The opening verses pan the world, full of life, full of people, created by Him and for Him (Col 1:16). Then the cry goes out – “Who may ascend the hill of the Lord?” I think it is fitting to take this verse in two distinct but complementary ways. The first is simply asking the question, who is able to stand before God? And of course the answer is those who walk in holiness, in purity of heart, and in cleanness of deed. And thus we are admonished to live in such a way that befits a child of the generation who seeks the face of the God of Jacob!

But as the question is asked, the ramification of this question begins to fill our minds at a deeper level. We see that the question is just like the question asked in Revelation 5:2: “Who is worthy to break the seals and open the scroll?” Much like the experience of John on the island of Patmos, we look across the earth’s fullness and find, none is worthy! Who may ascend the hill of the Lord? “There is none righteous; no not one.” (Rom 3:10) John wept when none could be found, but he was admonished by the angel: “Do not weep! See, the Lion of the tribe of Judah, the Root of David, has triumphed. He is able to open the scroll and its seven seals.” (Rev 5:4)

So too here in this Psalm, who is worthy to ascend the hill of the Lord? Who is the One who has clean hands and a pure heart, the One who has never lifted up his soul to an idol or sworn by what is false? The Lion of the Tribe of Judah! The Root of David! Jesus, our Savior, now ascending the hill of the Lord to that Holy Place. And as he, the captain and author of our salvation (Heb 2:10), ascends the mount, he leads behind in his train (Eph 4:8), a procession of those who have had their soiled robes now white, washed in the blood of the lamb. Those whose hands were unclean, whose hearts were impure, who were guilty of lifting their souls to those things that were false and unclean. But these have been washed, sanctified, justified in the name of the Lord Jesus Christ and by the Spirit of our God (I Cor 6:11).

And as we ascend the hill of the Lord, with our Jesus at the head of the procession, we come to the ancient gates of heaven itself. I imagine gates large beyond comprehension. Let your imagination take the largest gates you can imagine (your “Lord of the Rings”, Asgard-inspired, CGI-inflated, then multiply it a hundredfold….you get the point…gates towering to the heavens). As the procession approaches, the gates themselves rock on their hinges. With a mighty earthquake, the rocks and mountains begin to tremble.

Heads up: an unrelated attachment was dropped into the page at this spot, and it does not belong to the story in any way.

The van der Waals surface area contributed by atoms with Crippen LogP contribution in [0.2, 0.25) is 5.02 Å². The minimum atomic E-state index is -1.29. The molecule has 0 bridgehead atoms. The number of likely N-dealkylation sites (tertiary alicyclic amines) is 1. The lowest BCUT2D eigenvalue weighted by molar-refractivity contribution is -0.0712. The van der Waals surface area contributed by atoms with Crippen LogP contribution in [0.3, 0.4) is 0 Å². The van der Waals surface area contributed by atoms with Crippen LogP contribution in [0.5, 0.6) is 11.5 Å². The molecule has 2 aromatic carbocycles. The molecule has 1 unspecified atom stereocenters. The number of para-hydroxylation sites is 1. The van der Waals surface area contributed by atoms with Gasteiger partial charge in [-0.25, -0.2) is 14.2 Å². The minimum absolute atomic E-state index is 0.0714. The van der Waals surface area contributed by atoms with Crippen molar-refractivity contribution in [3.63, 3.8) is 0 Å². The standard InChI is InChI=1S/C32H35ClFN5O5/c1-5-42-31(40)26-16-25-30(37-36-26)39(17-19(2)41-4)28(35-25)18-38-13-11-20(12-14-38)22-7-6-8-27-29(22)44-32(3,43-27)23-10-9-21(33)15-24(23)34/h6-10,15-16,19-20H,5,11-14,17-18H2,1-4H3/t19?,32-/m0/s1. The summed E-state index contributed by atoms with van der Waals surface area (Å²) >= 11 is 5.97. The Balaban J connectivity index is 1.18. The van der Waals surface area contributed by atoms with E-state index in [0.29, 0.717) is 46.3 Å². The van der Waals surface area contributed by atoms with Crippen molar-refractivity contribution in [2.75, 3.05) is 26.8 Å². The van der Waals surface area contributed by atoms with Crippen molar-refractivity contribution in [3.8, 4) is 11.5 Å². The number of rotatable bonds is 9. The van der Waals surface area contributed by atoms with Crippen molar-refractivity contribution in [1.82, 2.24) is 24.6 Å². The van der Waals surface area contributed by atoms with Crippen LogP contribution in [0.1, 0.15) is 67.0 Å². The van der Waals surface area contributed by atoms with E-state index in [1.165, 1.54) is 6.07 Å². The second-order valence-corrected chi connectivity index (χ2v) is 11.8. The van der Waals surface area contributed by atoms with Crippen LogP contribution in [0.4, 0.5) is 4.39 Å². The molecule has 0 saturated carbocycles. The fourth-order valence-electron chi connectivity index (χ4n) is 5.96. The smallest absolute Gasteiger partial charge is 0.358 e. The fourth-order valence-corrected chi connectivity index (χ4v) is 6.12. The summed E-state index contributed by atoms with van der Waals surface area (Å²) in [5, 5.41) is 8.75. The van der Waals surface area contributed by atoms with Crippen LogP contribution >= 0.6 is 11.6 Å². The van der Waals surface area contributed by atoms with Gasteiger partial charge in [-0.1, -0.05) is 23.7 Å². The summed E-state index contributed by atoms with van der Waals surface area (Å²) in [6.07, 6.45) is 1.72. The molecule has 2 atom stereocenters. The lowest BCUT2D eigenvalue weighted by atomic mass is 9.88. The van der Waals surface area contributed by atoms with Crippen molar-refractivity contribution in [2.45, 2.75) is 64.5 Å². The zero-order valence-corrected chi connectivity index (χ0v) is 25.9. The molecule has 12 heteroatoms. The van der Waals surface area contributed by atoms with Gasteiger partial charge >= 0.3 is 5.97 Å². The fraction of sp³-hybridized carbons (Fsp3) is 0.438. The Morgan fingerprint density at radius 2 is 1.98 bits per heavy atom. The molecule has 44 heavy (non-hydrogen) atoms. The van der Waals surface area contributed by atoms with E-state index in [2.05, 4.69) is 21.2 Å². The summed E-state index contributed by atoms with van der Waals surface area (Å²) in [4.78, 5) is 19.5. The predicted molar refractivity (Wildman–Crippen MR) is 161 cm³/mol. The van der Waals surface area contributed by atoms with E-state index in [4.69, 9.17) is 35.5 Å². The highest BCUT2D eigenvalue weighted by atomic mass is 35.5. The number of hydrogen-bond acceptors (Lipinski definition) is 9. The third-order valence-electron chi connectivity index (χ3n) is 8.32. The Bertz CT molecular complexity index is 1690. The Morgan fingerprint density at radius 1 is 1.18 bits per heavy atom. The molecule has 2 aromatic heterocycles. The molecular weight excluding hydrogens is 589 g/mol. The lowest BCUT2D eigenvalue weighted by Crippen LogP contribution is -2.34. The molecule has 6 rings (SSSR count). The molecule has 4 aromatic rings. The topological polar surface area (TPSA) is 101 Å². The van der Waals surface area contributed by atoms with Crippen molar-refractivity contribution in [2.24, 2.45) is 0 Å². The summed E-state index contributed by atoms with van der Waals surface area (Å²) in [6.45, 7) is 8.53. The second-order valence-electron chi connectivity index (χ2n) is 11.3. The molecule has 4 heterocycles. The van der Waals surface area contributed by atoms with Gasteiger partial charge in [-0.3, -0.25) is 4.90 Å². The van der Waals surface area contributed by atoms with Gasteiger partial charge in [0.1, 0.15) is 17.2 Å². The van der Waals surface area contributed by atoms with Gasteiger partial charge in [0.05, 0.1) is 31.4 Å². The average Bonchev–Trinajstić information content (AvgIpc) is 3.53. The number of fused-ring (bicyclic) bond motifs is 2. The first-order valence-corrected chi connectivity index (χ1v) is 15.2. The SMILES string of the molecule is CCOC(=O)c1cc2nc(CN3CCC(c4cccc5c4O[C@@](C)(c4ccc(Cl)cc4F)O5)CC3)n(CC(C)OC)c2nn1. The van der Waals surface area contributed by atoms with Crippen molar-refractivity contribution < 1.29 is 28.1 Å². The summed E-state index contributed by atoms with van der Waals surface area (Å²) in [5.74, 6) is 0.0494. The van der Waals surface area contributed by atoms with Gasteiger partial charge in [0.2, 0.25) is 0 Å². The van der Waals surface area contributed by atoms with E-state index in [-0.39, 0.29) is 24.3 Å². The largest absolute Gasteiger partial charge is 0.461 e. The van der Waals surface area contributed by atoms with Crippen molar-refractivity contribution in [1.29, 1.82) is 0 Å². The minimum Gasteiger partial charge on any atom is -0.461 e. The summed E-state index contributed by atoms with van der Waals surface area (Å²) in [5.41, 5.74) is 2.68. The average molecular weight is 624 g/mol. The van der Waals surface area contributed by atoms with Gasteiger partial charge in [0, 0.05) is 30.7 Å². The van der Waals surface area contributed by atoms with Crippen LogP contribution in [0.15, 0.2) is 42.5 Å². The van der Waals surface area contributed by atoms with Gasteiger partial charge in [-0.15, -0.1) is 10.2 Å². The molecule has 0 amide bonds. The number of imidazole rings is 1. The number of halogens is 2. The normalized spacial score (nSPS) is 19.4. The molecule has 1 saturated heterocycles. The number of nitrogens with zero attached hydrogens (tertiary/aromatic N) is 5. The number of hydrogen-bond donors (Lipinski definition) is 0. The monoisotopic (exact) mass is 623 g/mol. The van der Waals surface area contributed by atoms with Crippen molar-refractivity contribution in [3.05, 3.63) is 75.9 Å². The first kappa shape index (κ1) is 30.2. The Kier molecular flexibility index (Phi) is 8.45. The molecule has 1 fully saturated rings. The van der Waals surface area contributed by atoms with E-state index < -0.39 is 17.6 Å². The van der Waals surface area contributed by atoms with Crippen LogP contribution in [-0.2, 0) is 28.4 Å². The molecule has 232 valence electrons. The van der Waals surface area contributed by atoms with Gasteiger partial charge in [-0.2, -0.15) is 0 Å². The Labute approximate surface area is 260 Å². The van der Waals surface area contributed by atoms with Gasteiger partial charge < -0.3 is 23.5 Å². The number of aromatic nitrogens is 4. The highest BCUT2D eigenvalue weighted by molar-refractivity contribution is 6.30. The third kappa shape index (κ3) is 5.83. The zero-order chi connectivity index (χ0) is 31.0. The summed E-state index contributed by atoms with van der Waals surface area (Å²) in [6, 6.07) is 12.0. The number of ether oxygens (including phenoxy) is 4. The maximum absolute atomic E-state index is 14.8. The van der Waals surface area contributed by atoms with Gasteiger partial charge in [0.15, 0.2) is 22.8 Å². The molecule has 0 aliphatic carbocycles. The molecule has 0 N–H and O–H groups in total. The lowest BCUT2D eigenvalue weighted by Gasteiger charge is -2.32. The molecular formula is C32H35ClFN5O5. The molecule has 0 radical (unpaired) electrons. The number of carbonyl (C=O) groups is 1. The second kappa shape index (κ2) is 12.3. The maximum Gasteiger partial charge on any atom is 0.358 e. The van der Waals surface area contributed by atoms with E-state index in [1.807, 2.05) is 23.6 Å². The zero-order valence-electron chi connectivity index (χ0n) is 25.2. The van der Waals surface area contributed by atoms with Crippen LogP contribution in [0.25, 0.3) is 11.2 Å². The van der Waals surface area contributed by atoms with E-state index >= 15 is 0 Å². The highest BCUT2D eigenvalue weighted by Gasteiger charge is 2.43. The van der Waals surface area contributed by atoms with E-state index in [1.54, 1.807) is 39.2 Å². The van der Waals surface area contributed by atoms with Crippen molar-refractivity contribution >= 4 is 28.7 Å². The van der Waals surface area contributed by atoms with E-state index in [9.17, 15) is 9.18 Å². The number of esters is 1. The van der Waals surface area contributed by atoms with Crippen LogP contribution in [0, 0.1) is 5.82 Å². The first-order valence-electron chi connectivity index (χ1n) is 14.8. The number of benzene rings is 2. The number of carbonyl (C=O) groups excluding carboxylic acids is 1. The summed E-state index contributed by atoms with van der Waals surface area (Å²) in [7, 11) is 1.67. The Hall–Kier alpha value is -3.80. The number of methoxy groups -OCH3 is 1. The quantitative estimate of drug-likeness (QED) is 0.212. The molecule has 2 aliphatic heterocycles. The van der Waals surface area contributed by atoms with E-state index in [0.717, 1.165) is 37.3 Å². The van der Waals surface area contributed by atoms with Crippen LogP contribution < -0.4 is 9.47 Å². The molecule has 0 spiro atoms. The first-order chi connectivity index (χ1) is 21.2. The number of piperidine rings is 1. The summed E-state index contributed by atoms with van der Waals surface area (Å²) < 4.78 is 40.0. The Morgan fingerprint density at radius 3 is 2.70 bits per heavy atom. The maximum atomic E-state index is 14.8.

And the crier before the gates sings out with a loud voice “Lift up your heads, O you gates; lift them up, you ancient doors, that the King of glory may come in!”

And at the top of the gates, seeing the mighty throng approaching, the watchman of the gate cries out with a resounding voice:  “Who is this king of Glory?”  Not because he does not know, but because he wants to hear it proclaimed by the vast throng:

“The LORD strong and mighty, the LORD mighty in battle.”

Once again the crier: “Lift up your heads, O you gates; lift them up, you ancient doors, that the King of glory may come in!”

And in perfect, synchronized reply, the watchman: “Who is he, this King of glory?”

And the vast multitude bows down and replies in worship, “The LORD Almighty– he is the King of glory!”

Bow down and worship your Lord, your Savior, who takes you into his train unworthy though you are, now covered and cleansed by the blood of the Lamb. Worship Jesus, the King of Glory!

Posted in Devotional, Psalms | Tagged , , , , , | Leave a comment

No Regrets